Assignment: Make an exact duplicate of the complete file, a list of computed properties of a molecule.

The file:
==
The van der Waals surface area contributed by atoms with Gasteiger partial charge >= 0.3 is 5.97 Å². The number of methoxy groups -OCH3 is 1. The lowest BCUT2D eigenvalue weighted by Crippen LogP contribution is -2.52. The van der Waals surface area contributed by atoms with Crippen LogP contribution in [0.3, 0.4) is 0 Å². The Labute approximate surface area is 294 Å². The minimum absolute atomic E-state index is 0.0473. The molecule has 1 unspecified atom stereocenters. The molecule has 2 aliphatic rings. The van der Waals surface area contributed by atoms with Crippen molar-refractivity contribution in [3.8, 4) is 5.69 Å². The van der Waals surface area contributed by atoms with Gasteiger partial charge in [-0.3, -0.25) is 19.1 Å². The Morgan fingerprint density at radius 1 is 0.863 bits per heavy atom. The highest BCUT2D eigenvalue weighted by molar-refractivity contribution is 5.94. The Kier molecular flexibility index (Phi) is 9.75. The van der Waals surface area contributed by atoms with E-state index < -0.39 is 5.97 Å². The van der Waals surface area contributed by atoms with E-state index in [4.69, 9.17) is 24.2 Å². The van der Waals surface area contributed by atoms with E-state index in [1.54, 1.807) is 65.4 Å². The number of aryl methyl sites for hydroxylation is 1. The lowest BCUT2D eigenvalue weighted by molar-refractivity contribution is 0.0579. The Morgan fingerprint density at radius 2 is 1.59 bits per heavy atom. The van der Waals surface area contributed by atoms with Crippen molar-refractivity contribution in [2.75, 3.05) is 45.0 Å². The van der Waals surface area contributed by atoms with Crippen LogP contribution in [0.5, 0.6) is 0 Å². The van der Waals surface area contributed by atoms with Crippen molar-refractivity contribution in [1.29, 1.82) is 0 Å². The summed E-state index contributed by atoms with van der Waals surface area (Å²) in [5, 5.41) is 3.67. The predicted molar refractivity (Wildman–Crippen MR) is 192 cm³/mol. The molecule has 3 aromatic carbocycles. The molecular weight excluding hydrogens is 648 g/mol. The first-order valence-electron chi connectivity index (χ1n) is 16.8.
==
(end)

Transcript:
The van der Waals surface area contributed by atoms with Gasteiger partial charge >= 0.3 is 5.97 Å². The number of methoxy groups -OCH3 is 1. The lowest BCUT2D eigenvalue weighted by Crippen LogP contribution is -2.52. The van der Waals surface area contributed by atoms with Crippen LogP contribution in [0.3, 0.4) is 0 Å². The Labute approximate surface area is 294 Å². The minimum absolute atomic E-state index is 0.0473. The molecule has 1 unspecified atom stereocenters. The molecule has 2 aliphatic rings. The van der Waals surface area contributed by atoms with Crippen molar-refractivity contribution in [3.8, 4) is 5.69 Å². The van der Waals surface area contributed by atoms with Gasteiger partial charge in [-0.3, -0.25) is 19.1 Å². The Morgan fingerprint density at radius 1 is 0.863 bits per heavy atom. The highest BCUT2D eigenvalue weighted by molar-refractivity contribution is 5.94. The Kier molecular flexibility index (Phi) is 9.75. The van der Waals surface area contributed by atoms with E-state index < -0.39 is 5.97 Å². The van der Waals surface area contributed by atoms with E-state index in [4.69, 9.17) is 24.2 Å². The van der Waals surface area contributed by atoms with E-state index in [1.54, 1.807) is 65.4 Å². The number of aryl methyl sites for hydroxylation is 1. The lowest BCUT2D eigenvalue weighted by molar-refractivity contribution is 0.0579. The Morgan fingerprint density at radius 2 is 1.59 bits per heavy atom. The van der Waals surface area contributed by atoms with Crippen molar-refractivity contribution in [2.75, 3.05) is 45.0 Å². The van der Waals surface area contributed by atoms with Crippen LogP contribution in [0.5, 0.6) is 0 Å². The van der Waals surface area contributed by atoms with Crippen molar-refractivity contribution in [1.29, 1.82) is 0 Å². The summed E-state index contributed by atoms with van der Waals surface area (Å²) in [5, 5.41) is 3.67. The predicted molar refractivity (Wildman–Crippen MR) is 192 cm³/mol. The molecule has 3 aromatic carbocycles. The molecular weight excluding hydrogens is 648 g/mol. The first-order valence-electron chi connectivity index (χ1n) is 16.8.